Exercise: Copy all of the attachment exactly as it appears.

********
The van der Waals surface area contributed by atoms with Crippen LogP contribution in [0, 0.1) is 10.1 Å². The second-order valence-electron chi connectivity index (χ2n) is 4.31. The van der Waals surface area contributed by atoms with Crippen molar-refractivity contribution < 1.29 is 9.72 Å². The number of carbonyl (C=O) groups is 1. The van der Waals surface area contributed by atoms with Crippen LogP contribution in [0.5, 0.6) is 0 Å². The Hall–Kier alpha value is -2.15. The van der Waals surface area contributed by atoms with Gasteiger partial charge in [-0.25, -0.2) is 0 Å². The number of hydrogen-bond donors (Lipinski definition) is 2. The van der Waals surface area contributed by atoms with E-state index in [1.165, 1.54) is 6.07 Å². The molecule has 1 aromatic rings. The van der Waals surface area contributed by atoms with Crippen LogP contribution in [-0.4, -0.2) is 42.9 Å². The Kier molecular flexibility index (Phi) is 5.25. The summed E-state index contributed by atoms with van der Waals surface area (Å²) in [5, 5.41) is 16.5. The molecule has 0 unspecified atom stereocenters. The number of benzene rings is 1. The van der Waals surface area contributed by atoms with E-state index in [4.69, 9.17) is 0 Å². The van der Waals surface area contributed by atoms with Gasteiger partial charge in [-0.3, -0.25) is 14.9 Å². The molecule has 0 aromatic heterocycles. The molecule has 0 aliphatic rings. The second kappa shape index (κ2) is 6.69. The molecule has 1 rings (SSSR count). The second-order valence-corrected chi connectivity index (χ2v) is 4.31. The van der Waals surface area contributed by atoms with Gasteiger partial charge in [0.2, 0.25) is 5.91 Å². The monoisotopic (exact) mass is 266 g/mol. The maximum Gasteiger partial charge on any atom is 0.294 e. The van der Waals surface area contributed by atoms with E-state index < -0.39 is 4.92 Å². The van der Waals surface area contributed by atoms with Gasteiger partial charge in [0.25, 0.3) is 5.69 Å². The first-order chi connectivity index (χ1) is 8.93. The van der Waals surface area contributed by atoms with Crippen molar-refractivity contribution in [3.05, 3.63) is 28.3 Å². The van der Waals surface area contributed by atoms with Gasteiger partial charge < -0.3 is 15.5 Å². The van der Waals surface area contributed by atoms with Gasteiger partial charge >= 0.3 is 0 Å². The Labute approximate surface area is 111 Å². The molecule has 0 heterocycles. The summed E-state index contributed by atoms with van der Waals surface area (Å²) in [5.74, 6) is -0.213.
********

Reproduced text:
The van der Waals surface area contributed by atoms with Crippen LogP contribution in [0, 0.1) is 10.1 Å². The second-order valence-electron chi connectivity index (χ2n) is 4.31. The van der Waals surface area contributed by atoms with Crippen molar-refractivity contribution < 1.29 is 9.72 Å². The number of carbonyl (C=O) groups is 1. The van der Waals surface area contributed by atoms with Crippen LogP contribution in [0.5, 0.6) is 0 Å². The Hall–Kier alpha value is -2.15. The van der Waals surface area contributed by atoms with Gasteiger partial charge in [-0.25, -0.2) is 0 Å². The number of hydrogen-bond donors (Lipinski definition) is 2. The van der Waals surface area contributed by atoms with E-state index in [1.165, 1.54) is 6.07 Å². The molecule has 1 aromatic rings. The van der Waals surface area contributed by atoms with Crippen LogP contribution in [-0.4, -0.2) is 42.9 Å². The Kier molecular flexibility index (Phi) is 5.25. The summed E-state index contributed by atoms with van der Waals surface area (Å²) in [5, 5.41) is 16.5. The molecule has 0 unspecified atom stereocenters. The number of benzene rings is 1. The van der Waals surface area contributed by atoms with E-state index in [4.69, 9.17) is 0 Å². The van der Waals surface area contributed by atoms with Gasteiger partial charge in [-0.3, -0.25) is 14.9 Å². The molecule has 0 aromatic heterocycles. The molecule has 0 aliphatic rings. The second kappa shape index (κ2) is 6.69. The molecule has 1 rings (SSSR count). The second-order valence-corrected chi connectivity index (χ2v) is 4.31. The van der Waals surface area contributed by atoms with Gasteiger partial charge in [0.2, 0.25) is 5.91 Å². The monoisotopic (exact) mass is 266 g/mol. The maximum Gasteiger partial charge on any atom is 0.294 e. The van der Waals surface area contributed by atoms with E-state index < -0.39 is 4.92 Å². The van der Waals surface area contributed by atoms with Gasteiger partial charge in [0.25, 0.3) is 5.69 Å². The first-order chi connectivity index (χ1) is 8.93. The van der Waals surface area contributed by atoms with Crippen molar-refractivity contribution in [3.05, 3.63) is 28.3 Å². The van der Waals surface area contributed by atoms with Gasteiger partial charge < -0.3 is 15.5 Å². The van der Waals surface area contributed by atoms with Gasteiger partial charge >= 0.3 is 0 Å². The Labute approximate surface area is 111 Å². The molecule has 0 heterocycles. The summed E-state index contributed by atoms with van der Waals surface area (Å²) in [5.74, 6) is -0.213.